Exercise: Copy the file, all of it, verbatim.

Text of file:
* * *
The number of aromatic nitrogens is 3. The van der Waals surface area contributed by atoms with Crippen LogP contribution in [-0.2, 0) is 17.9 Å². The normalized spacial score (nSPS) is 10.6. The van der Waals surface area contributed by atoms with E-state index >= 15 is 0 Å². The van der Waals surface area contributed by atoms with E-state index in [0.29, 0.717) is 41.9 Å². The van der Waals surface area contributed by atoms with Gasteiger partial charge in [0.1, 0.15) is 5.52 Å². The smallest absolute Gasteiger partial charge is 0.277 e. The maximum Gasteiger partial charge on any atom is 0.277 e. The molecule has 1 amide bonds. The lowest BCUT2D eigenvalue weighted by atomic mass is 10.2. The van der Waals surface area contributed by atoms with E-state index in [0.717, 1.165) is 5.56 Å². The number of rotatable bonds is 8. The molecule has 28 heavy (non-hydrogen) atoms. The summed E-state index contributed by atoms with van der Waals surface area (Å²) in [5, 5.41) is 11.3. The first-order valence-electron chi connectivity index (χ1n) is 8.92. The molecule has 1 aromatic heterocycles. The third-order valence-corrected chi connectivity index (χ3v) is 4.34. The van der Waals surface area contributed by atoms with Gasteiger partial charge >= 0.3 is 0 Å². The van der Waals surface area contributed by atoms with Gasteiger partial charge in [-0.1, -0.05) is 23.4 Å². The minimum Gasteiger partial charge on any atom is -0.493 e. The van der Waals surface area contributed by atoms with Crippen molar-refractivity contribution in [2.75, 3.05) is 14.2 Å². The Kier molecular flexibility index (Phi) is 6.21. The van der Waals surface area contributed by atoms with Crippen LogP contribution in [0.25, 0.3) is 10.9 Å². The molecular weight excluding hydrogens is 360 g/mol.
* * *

The number of aromatic nitrogens is 3. The van der Waals surface area contributed by atoms with Crippen LogP contribution in [-0.2, 0) is 17.9 Å². The normalized spacial score (nSPS) is 10.6. The van der Waals surface area contributed by atoms with E-state index >= 15 is 0 Å². The van der Waals surface area contributed by atoms with E-state index in [0.29, 0.717) is 41.9 Å². The van der Waals surface area contributed by atoms with Gasteiger partial charge in [0.1, 0.15) is 5.52 Å². The smallest absolute Gasteiger partial charge is 0.277 e. The maximum Gasteiger partial charge on any atom is 0.277 e. The molecule has 1 amide bonds. The lowest BCUT2D eigenvalue weighted by atomic mass is 10.2. The van der Waals surface area contributed by atoms with E-state index in [0.717, 1.165) is 5.56 Å². The number of rotatable bonds is 8. The molecule has 28 heavy (non-hydrogen) atoms. The summed E-state index contributed by atoms with van der Waals surface area (Å²) in [5, 5.41) is 11.3. The first-order valence-electron chi connectivity index (χ1n) is 8.92. The molecule has 1 aromatic heterocycles. The third-order valence-corrected chi connectivity index (χ3v) is 4.34. The van der Waals surface area contributed by atoms with Gasteiger partial charge >= 0.3 is 0 Å². The van der Waals surface area contributed by atoms with Gasteiger partial charge in [-0.1, -0.05) is 23.4 Å². The minimum Gasteiger partial charge on any atom is -0.493 e. The van der Waals surface area contributed by atoms with Crippen molar-refractivity contribution in [2.75, 3.05) is 14.2 Å². The Kier molecular flexibility index (Phi) is 6.21. The van der Waals surface area contributed by atoms with Crippen LogP contribution in [0.25, 0.3) is 10.9 Å². The molecular weight excluding hydrogens is 360 g/mol.